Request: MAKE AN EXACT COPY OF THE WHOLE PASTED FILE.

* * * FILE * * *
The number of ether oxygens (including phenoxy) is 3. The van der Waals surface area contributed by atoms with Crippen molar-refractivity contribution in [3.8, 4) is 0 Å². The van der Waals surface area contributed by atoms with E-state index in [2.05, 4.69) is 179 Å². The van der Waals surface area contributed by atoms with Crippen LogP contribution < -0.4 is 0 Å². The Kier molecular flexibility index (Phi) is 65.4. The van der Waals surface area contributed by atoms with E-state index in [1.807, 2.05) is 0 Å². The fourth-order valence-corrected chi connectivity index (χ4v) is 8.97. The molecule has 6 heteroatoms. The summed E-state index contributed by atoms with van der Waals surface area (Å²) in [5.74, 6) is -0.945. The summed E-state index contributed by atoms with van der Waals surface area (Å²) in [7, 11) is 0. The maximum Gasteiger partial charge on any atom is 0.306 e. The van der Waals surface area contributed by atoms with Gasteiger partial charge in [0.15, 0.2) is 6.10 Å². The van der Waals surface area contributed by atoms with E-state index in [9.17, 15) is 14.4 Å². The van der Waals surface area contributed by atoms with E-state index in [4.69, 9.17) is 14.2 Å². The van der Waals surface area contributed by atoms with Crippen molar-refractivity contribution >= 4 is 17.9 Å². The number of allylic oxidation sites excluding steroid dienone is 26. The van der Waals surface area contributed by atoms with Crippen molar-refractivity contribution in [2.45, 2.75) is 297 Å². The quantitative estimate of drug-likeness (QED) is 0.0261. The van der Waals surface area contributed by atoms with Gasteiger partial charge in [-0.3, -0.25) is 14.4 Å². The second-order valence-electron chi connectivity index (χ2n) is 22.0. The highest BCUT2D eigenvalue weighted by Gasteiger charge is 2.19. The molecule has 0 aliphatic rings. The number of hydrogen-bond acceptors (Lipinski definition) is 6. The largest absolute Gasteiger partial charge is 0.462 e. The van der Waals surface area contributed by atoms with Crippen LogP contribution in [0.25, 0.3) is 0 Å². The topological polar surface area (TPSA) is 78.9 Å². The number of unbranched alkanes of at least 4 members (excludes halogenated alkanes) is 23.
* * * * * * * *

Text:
The number of ether oxygens (including phenoxy) is 3. The van der Waals surface area contributed by atoms with Crippen molar-refractivity contribution in [3.8, 4) is 0 Å². The van der Waals surface area contributed by atoms with E-state index in [2.05, 4.69) is 179 Å². The van der Waals surface area contributed by atoms with Crippen LogP contribution < -0.4 is 0 Å². The Kier molecular flexibility index (Phi) is 65.4. The van der Waals surface area contributed by atoms with E-state index in [1.807, 2.05) is 0 Å². The fourth-order valence-corrected chi connectivity index (χ4v) is 8.97. The molecule has 6 heteroatoms. The summed E-state index contributed by atoms with van der Waals surface area (Å²) in [5.74, 6) is -0.945. The summed E-state index contributed by atoms with van der Waals surface area (Å²) in [7, 11) is 0. The maximum Gasteiger partial charge on any atom is 0.306 e. The van der Waals surface area contributed by atoms with Gasteiger partial charge in [0.15, 0.2) is 6.10 Å². The van der Waals surface area contributed by atoms with E-state index in [9.17, 15) is 14.4 Å². The van der Waals surface area contributed by atoms with E-state index in [4.69, 9.17) is 14.2 Å². The van der Waals surface area contributed by atoms with Crippen molar-refractivity contribution >= 4 is 17.9 Å². The number of allylic oxidation sites excluding steroid dienone is 26. The van der Waals surface area contributed by atoms with Crippen molar-refractivity contribution in [2.45, 2.75) is 297 Å². The quantitative estimate of drug-likeness (QED) is 0.0261. The van der Waals surface area contributed by atoms with Gasteiger partial charge in [-0.3, -0.25) is 14.4 Å². The second-order valence-electron chi connectivity index (χ2n) is 22.0. The highest BCUT2D eigenvalue weighted by Gasteiger charge is 2.19. The molecule has 0 aliphatic rings. The number of hydrogen-bond acceptors (Lipinski definition) is 6. The largest absolute Gasteiger partial charge is 0.462 e. The van der Waals surface area contributed by atoms with Crippen LogP contribution in [0.25, 0.3) is 0 Å². The topological polar surface area (TPSA) is 78.9 Å². The number of unbranched alkanes of at least 4 members (excludes halogenated alkanes) is 23.